April is Stress Awareness Month and I am celebrating! Stress is one of my favorite subjects. Yes, I know I am strange, stress is an odd fascination.
My whole adult life has been filled with stress… medical school, 100 hour weeks as a doctor, two very sick children, leaving my profession, being a full-time mom, returning to my profession, leaving my home country, leaving my profession, running my own business, launching a book, starting a new business and so on… Stress has been ever present in my life, as it is for many.
There have been times I have managed stress well… and other times when I have been a mess. Stress has led to depression, anxiety, poor health and weight gain. It sapped my energy, stunted my emotional growth and overshadowed the joy in my world. I was so good at being stressed that when things in my life were going well, I created my own. Thankfully I had an aha moment when I realized that my stress was harming me and everyone I loved. I became determined to take control of my stress and learn strategies to deal with it. I became an avid student of stress management techniques. When I became a coach and neurotherapist, it seemed natural to me to help other people overcome their stress.
As a neuroscience geek I am fascinated by the fact that even though we are the most evolved creatures on the planet, we still react to stress as if we were cave-people. When an event occurs that we perceive to be a threat, hormonal, neurochemical and electrochemical cascades are triggered, getting the body ready to respond with the fight and flight response: heart rate, blood pressure, breathing and muscle tension increase; digestive, immune and reproductive functions are side tracked, after all if you might die imminently digesting food, fighting infection and sex can wait. Now this is fine for a short time, if the threat is real and impending, but long periods of sustained stress are bad for us, causing a multitude of physical and mental health problems, along with unhelpful behaviors, relationship problems, focus and productivity decline.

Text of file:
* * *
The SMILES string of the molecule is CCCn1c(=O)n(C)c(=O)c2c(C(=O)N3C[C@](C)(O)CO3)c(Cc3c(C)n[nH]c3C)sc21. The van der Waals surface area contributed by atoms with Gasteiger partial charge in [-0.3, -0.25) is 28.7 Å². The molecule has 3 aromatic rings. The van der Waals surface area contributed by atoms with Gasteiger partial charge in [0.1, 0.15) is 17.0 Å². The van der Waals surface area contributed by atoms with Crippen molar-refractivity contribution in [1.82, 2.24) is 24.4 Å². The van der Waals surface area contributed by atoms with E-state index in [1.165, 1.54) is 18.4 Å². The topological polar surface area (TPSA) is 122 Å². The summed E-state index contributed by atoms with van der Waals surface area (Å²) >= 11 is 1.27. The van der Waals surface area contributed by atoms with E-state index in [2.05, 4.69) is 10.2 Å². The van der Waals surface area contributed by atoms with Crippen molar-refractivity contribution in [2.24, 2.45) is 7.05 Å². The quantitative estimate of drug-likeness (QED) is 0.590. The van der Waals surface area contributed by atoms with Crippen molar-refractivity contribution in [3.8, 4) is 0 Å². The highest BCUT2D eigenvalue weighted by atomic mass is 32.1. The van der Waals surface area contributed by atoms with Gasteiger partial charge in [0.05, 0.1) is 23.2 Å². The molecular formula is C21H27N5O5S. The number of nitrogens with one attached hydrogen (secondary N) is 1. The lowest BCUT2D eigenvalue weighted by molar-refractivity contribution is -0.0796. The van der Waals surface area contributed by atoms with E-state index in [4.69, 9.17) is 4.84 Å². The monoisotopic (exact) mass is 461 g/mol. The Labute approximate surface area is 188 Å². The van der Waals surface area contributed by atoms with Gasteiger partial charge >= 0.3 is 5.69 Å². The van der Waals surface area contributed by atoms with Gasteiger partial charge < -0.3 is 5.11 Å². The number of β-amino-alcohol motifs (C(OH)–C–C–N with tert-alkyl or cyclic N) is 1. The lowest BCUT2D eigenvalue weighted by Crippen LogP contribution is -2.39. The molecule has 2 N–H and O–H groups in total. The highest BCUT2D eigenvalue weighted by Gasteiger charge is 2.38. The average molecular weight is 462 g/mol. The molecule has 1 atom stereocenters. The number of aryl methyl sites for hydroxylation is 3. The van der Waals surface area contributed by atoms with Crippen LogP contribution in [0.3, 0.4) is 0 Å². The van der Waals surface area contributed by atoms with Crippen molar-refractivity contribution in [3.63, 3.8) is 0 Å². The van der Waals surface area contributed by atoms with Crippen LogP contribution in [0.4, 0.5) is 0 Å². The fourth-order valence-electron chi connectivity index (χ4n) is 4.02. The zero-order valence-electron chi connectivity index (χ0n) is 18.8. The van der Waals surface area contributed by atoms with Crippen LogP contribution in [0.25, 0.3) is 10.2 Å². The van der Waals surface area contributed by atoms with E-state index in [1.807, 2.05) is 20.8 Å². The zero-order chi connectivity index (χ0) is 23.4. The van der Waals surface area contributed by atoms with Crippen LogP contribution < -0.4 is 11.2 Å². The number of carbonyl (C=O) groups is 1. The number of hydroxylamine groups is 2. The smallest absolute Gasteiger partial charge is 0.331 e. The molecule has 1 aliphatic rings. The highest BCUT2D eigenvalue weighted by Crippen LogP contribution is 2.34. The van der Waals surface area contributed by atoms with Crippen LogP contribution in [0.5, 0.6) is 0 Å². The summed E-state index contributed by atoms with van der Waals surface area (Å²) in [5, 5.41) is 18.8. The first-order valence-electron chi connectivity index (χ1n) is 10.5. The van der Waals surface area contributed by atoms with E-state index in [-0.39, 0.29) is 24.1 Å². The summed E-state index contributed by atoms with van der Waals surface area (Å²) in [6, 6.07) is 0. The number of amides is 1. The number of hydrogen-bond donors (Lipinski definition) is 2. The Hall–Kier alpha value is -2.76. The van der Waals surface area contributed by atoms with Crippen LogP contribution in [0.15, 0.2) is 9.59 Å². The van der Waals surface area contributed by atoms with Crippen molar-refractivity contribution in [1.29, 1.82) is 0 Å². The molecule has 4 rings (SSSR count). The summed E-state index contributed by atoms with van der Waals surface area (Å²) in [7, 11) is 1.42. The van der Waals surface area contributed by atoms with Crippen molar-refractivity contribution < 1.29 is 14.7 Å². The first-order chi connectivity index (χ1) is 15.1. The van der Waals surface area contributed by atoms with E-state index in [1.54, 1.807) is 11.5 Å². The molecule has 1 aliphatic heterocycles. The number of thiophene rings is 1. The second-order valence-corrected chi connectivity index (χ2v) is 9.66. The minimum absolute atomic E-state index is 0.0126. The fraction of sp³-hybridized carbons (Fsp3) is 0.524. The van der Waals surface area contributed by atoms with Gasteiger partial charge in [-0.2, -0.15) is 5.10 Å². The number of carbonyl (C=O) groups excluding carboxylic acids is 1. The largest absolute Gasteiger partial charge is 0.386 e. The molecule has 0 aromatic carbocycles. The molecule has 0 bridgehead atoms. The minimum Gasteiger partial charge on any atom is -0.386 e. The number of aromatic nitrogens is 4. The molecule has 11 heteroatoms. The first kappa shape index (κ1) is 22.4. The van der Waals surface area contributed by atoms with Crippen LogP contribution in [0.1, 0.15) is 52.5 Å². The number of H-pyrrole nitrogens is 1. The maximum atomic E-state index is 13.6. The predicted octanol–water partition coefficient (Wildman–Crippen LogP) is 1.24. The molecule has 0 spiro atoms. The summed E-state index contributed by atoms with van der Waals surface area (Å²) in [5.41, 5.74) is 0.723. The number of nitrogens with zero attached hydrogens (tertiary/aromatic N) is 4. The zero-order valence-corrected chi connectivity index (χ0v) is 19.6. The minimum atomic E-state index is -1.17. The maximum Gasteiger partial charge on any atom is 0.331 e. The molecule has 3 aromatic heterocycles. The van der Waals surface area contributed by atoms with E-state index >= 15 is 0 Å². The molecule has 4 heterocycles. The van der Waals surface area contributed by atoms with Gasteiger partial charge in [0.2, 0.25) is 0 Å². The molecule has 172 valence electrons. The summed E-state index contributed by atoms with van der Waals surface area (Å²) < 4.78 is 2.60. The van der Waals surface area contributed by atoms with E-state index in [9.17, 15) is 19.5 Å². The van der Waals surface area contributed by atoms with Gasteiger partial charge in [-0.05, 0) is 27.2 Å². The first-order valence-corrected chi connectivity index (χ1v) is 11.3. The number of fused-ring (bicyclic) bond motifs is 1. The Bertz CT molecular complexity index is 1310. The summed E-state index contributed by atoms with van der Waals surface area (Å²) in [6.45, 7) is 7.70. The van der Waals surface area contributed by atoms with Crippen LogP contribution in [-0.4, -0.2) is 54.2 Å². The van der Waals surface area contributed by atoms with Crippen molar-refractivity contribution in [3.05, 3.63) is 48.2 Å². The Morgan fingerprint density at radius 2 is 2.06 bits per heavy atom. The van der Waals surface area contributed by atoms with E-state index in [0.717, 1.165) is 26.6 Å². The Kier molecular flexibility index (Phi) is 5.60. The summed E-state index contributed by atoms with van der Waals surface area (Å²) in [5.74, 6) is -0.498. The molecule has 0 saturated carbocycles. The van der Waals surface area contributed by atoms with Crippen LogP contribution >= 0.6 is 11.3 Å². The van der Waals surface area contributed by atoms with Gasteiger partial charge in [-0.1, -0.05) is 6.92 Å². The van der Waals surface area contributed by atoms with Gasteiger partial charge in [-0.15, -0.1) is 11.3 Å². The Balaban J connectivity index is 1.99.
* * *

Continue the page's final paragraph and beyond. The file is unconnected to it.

The problem with stress and the reason it is such a maladaptive behavior is that the trigger for stress doesn’t even have to be a dangerous event. Today much of our stress is triggered by our thoughts. Say person A is walking in the woods and they see a dog, and they have Cynophobia (dog phobia: yes I had to look that up) when they see the dog they think “arghhh I am terrified of dogs” and trigger a stress reaction. Person B loves dogs, in fact they prefer dogs to people, when they see a dog they think “oh look a lovely, cute cuddly dog” and they trigger feelings of love and caring. Remember Descartes famous saying “I think therefore, I am”, in todays world this should read “I think I am stressed, therefore I am”!
The cool thing about stress (well I think it’s cool, but as I said, I am a neuroscience geek) is that learning to manage it, is easier than you might think and has many benefits. As you can imagine I can talk about stress for hours, but here are my 3 simple steps:
Step 1: identify your sources of stress and deal with any that are reversible,